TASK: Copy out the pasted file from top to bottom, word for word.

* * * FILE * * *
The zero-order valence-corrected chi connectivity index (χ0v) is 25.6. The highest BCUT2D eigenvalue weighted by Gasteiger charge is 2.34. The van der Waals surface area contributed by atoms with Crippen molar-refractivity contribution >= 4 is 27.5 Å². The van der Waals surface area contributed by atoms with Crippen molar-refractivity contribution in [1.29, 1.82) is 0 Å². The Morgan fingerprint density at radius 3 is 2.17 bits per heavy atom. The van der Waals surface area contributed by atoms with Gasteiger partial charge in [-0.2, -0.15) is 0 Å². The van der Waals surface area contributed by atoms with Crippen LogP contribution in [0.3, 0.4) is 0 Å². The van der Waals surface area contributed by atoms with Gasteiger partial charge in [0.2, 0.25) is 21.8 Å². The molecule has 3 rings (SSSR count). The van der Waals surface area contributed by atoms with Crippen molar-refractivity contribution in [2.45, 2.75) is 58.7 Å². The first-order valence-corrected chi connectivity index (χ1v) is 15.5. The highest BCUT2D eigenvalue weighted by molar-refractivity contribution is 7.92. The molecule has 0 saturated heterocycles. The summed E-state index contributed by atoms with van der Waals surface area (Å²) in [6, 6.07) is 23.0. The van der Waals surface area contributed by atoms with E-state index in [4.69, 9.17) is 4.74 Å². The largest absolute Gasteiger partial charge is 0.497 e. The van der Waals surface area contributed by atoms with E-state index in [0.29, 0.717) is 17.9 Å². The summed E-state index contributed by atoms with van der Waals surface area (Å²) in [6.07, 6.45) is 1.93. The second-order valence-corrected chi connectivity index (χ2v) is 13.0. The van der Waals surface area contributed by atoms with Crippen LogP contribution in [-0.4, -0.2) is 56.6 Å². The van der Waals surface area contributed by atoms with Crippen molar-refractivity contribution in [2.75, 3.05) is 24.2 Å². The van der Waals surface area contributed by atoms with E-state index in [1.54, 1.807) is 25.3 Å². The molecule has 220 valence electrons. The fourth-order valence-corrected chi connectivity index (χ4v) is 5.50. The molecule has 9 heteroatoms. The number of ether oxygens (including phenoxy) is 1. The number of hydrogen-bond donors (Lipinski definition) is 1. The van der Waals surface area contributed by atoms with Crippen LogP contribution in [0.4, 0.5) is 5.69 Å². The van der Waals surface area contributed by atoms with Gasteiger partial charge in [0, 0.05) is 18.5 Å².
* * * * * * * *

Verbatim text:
The zero-order valence-corrected chi connectivity index (χ0v) is 25.6. The highest BCUT2D eigenvalue weighted by Gasteiger charge is 2.34. The van der Waals surface area contributed by atoms with Crippen molar-refractivity contribution >= 4 is 27.5 Å². The van der Waals surface area contributed by atoms with Crippen molar-refractivity contribution in [1.29, 1.82) is 0 Å². The Morgan fingerprint density at radius 3 is 2.17 bits per heavy atom. The van der Waals surface area contributed by atoms with Gasteiger partial charge in [-0.2, -0.15) is 0 Å². The van der Waals surface area contributed by atoms with Crippen LogP contribution in [0.3, 0.4) is 0 Å². The van der Waals surface area contributed by atoms with Gasteiger partial charge in [0.2, 0.25) is 21.8 Å². The molecule has 3 rings (SSSR count). The van der Waals surface area contributed by atoms with Crippen molar-refractivity contribution in [2.45, 2.75) is 58.7 Å². The first-order valence-corrected chi connectivity index (χ1v) is 15.5. The highest BCUT2D eigenvalue weighted by molar-refractivity contribution is 7.92. The molecule has 0 saturated heterocycles. The summed E-state index contributed by atoms with van der Waals surface area (Å²) in [6, 6.07) is 23.0. The van der Waals surface area contributed by atoms with E-state index in [4.69, 9.17) is 4.74 Å². The largest absolute Gasteiger partial charge is 0.497 e. The van der Waals surface area contributed by atoms with E-state index in [0.29, 0.717) is 17.9 Å². The summed E-state index contributed by atoms with van der Waals surface area (Å²) in [6.07, 6.45) is 1.93. The second-order valence-corrected chi connectivity index (χ2v) is 13.0. The van der Waals surface area contributed by atoms with Crippen LogP contribution in [-0.4, -0.2) is 56.6 Å². The van der Waals surface area contributed by atoms with Crippen molar-refractivity contribution in [2.75, 3.05) is 24.2 Å². The van der Waals surface area contributed by atoms with E-state index in [1.54, 1.807) is 25.3 Å². The molecule has 220 valence electrons. The fourth-order valence-corrected chi connectivity index (χ4v) is 5.50. The molecule has 9 heteroatoms. The number of ether oxygens (including phenoxy) is 1. The number of hydrogen-bond donors (Lipinski definition) is 1. The van der Waals surface area contributed by atoms with Crippen LogP contribution in [0.4, 0.5) is 5.69 Å². The van der Waals surface area contributed by atoms with Gasteiger partial charge in [0, 0.05) is 18.5 Å².